# Linked list data structure

Linked list is a very important data structure to understand as lot of problems are asked based on linked list in Amazon, Microsoft and Google interview. Today, we will understand the basics of linked list data structure and it’s implementation.

**Linked list** represent linear sequence of elements. Each element connected to next element using chain of references. Another data structure which store linear sequence of items is array. There are some advantages and uses cases where linked list way of storing sequence is more efficient than array, I will cover that into next post : Arrays Vs Linked lists.

In last paragraph, I emphasized on linkedlist being linear data structure. In * linear data structure*, there is a sequence and order how elements are inserted, arranged and traversed. In order to go to tail of linked list, we have to go through all of the nodes.

* Non linear data structures* are the ones where elements are not arranged or traversed in a specific order. One element may be connected to many others, hence we cannot traverse them in the same order every time. Example of non-linear data structure would be

*maps, dictionaries, trees, graphs etc.*

## Linked list implementation

Linked list consists of node, any number of nodes. Each node contains two things : first, value of the node, this value can be of any type, integer, string, or other user defined type. Second, a reference which points to next node in linked list. A node can be declared as follows:

typedef struct Node { int data; struct Node * next; } Node;

What happens if the node is last node in linked list? At last node, next pointer of the node points to the null. It’s very important to understand this bit, as this condition will be used on almost every problem you have to solve on linked list.

Linked list is dynamic data structure. By dynamic data structure, we mean, it’s size and nature is not defined at the time of compilation, but defined at run time. Every time, a new node is added to linked list, new memory location is allocated and previous node’s next pointer will point to new node.

### Operations of linked list

**Adding node at the end of list**

There are three basic steps to add a node to linked list at end:

- Check if there is already a node
- If no, then create a new node and return it as head of linked list.

- If there is a node,
- Scan through linked list using next pointer, reach to the last node.
- Create a new node, and point next pointer of last node to this new node.

Node * createNode(int val){ Node * newNode = (Node *)malloc(sizeof(Node)); if(newNode){ newNode->data = val; newNode->next = NULL; } return newNode; } void addNode(Node **headRef, int value){ //create new node Node *newNode = createNode(value); //find the last node Node *currentNode = *headRef; while(currentNode && currentNode->next != NULL){ currentNode = currentNode->next; } if(currentNode) currentNode->next = newNode; } else{ //Change headRef to point to new head. *headRef = newNode; } }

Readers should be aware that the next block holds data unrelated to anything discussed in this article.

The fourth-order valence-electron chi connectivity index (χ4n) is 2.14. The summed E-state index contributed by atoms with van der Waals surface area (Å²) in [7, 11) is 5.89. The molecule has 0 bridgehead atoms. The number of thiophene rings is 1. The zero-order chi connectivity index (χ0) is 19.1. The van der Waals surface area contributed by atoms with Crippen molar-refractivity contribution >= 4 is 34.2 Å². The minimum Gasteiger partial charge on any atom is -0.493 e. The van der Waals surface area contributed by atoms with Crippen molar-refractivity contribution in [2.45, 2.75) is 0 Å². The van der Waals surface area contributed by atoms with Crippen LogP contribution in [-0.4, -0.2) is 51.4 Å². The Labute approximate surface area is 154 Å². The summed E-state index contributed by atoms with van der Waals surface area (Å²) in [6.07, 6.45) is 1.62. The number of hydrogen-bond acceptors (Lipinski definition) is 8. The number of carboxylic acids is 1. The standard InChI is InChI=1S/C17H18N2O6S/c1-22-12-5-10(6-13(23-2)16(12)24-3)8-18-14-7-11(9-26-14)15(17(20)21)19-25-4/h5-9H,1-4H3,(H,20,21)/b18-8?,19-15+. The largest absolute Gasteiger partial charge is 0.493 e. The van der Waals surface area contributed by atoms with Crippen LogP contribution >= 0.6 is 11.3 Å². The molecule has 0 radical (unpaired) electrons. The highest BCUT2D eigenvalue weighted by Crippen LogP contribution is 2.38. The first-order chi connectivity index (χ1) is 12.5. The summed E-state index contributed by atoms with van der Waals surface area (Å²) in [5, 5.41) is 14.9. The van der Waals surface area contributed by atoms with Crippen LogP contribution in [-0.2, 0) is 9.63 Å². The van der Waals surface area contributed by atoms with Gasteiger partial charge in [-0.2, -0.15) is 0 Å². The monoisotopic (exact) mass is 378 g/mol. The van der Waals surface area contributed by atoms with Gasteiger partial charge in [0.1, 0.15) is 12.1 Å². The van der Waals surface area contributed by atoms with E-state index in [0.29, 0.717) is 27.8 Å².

Complexity of adding a node to linked list is O(n).

**Insert node at head of list**In this case too, we allocate a new node, however, this time we do not have to scan the entire list. Every time we add node to list, it’s head changes though.

- Check if there is already a node
- If no, then create a new node and return it as head of linked list.

- If there is a node,
- Create a new node, and point next pointer new node to head.
- Return new node as head pointer.

Node * createNode(int val){ Node * newNode = (Node *)malloc(sizeof(Node)); if(newNode){ newNode->data = val; newNode->next = NULL; } return newNode; } void addNode(Node **headRef, int value){ //create new node Node *newNode = createNode(value); newNode->next = *headRef; *headRef = newNode; }

### Linked list data structure problems

It’s very important to understand that linked list is a **recursive data structure.** Base case is a linked list with no node, represented by NULL node. Every problem on linked list can be solved using template : process one node, and then recursively process the remaining linked list.

In programming terms, linked list is divided into two parts, head and tail. The node being processed is called head and rest of the linked list is tail. Tail has the exactly same structure as the original list.

Problems like *merging linked lists, reverse a linked list, find length of linked list* all can be solved using the same template of processing one node and the recursively call function on remaining node.

### Types of linked list

There are three types of linked lists :**1. Singly linked list **

Singly linked lists contain nodes with data and reference, i.e., *next*, which points to the next node in the sequence of nodes. The next pointer of the last node will point to null. In singly linked list you can traverse only in one direction.

**2. Doubly linked list**In a doubly linked list, each node contains two links –

*previous,*which points to the node before current node and

*next,*which points to next node. The

*previous*pointer of the first node and

*next*pointer of the last node will point to null. In doubly linked list, you can traverse it both directions. Two references adds to weight as extra memory is required.

**3. Circular linked list**In circular linked list,

*next*pointer of the last node will point to the first node. A circular linked list can be both singly as well as doubly linked list.

This was all for basics of linked list, I know problems on them are hard to solve but if you look at all the problems, they boil down to one thing : understanding of node and how recursion can be used. In next posts, we will be solving many of these problems and see how we can use these basics.

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